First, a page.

There’s nothing like opening your garage door in the morning after a snowfall and seeing that your neighbors have already removed the snow from the sidewalks between their property line and your driveway. It’s a warm, friendly feeling.
Shoveling or blowing that stretch of sidewalk is not compulsory, but between neighbors of honor, it is the fulfillment of a tacit understanding.
Like so many traditions and self-imposed obligations, the unnamed yet mutually accepted, neighbor-to-neighbor responsibility is probably best left unspoken. And between neighbors, it is. Yet I feel compelled to speak of it on this cold, snowy, January day. To acknowledge its existence. To make it real. To give it a name.
I’m talking about the 10-Yards-More Imperative, so named (by me, just now) because somewhere between 15 and 30 feet is the average length of sidewalk between property lines and driveways. It dictates that, if I am the first one out to shovel or blow snow, and if my neighbors haven’t come out to do theirs by the time I am finished, I will remove the snow from our shared property lines to the edges of their driveways.
There is no verbal agreement. There is no penalty for not doing it, other than self-loathing. And failure to do so certainly does not qualify as news that’s fit to Tweet.
Many either don’t know about the 10-Yards-More Imperative or they don’t give a scoop; they just don’t do it. (Then again, there are some who don’t even shovel their own walks and driveways, which is a discussion for another cold, snowy day.) But there are many more who do, even if they don’t know what it’s called.
My father did it for our neighbors when I was growing up, and they for him. Now I do it for my neighbors, and they for me. I hope one day my kids will do the same, and be repaid in kind.
Some go beyond the Imperative, like my neighbor who, when I was laid up from surgery last year, blew my snow not once, but three times. When my family was on vacation and Fargo-Moorhead got blasted three or four times, I expected to spend hours clearing a path to the front door. Instead, I came home to a clean driveway and sidewalks. It was a gift, one I’ll never be able to repay.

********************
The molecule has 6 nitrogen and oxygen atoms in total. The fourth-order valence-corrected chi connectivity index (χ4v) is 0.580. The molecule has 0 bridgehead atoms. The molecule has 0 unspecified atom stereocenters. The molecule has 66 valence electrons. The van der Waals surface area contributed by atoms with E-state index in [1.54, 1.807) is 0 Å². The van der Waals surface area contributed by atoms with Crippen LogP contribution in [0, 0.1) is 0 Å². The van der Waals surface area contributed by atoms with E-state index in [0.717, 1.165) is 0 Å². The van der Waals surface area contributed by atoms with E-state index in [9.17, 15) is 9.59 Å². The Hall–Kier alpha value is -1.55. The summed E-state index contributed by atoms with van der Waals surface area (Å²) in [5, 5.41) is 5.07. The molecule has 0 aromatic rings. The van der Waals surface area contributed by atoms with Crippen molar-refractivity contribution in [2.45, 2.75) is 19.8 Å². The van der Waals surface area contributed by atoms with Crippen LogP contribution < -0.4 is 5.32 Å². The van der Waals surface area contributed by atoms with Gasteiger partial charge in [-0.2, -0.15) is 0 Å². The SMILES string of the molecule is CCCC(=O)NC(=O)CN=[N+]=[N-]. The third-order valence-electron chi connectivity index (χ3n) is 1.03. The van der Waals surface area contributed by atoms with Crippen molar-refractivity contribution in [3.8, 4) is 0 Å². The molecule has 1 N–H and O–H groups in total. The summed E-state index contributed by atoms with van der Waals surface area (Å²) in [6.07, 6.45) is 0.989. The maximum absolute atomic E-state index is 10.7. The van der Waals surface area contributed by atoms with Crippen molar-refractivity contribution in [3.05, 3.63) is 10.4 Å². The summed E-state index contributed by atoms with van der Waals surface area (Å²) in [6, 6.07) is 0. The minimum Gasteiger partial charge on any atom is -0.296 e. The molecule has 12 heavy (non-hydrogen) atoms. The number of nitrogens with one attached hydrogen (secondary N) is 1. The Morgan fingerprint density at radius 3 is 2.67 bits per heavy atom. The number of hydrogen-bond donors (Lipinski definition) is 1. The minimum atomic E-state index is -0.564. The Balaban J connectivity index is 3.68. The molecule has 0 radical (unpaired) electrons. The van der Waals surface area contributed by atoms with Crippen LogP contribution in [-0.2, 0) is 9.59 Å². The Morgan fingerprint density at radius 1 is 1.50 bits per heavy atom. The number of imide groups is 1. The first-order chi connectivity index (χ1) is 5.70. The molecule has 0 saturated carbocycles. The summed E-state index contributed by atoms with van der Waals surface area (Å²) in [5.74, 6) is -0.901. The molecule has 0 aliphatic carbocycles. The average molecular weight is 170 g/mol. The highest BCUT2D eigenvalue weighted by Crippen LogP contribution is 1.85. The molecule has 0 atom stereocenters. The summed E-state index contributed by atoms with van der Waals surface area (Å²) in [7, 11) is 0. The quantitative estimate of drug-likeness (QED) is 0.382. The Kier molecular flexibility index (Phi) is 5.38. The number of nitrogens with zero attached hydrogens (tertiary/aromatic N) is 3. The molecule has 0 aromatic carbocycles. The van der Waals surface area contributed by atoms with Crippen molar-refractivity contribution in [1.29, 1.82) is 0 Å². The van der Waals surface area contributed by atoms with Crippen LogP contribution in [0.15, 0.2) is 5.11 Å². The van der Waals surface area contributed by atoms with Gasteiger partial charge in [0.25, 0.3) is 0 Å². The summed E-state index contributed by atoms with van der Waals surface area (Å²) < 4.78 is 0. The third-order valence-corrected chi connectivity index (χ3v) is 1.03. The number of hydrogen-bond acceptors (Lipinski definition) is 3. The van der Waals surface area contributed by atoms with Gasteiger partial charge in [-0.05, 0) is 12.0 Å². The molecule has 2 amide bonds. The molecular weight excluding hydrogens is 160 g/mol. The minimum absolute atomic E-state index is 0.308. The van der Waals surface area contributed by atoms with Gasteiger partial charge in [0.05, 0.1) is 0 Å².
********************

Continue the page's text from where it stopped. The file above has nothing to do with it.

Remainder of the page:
Those who do not live where the snow falls, where the temperatures stay below zero for days or even weeks, and where the ever-present wind makes it feel 20 to 40 degrees colder still, this probably makes no sense at all. Big deal, I’ll bet they’d say. What difference is 30 feet going to make, anyway?
Listen here, I’d say back. If you have never blown a couple of feet of drifted snow off of a driveway when it’s -1 Fahrenheit with a wind chill of -27, with gusts blowing freezing flakes right back into your mug, you have no basis for judgment.
Perhaps it is a small thing. Yet that extra 10 yards, that reduction of four minutes from the time spent outside on a freezing, miserable morning, makes a huge difference. And without the 10-Yards-More Imperative, the additional time can pile on to what is already prolonged misery over the course of a winter, especially winters that last 5½ months like they do up here in the Dakotas and Minnesota.
Honor. Selflessness. Shoveling. When you respect the 10-Yards-More Imperative, they’re all one and the same.
Yes, it is a warm, friendly feeling when you’re greeted by already-cleared snow from stretches of your sidewalk. But it’s an even warmer, friendlier feeling when you know that’s what your neighbors will see when they roll open their garage doors.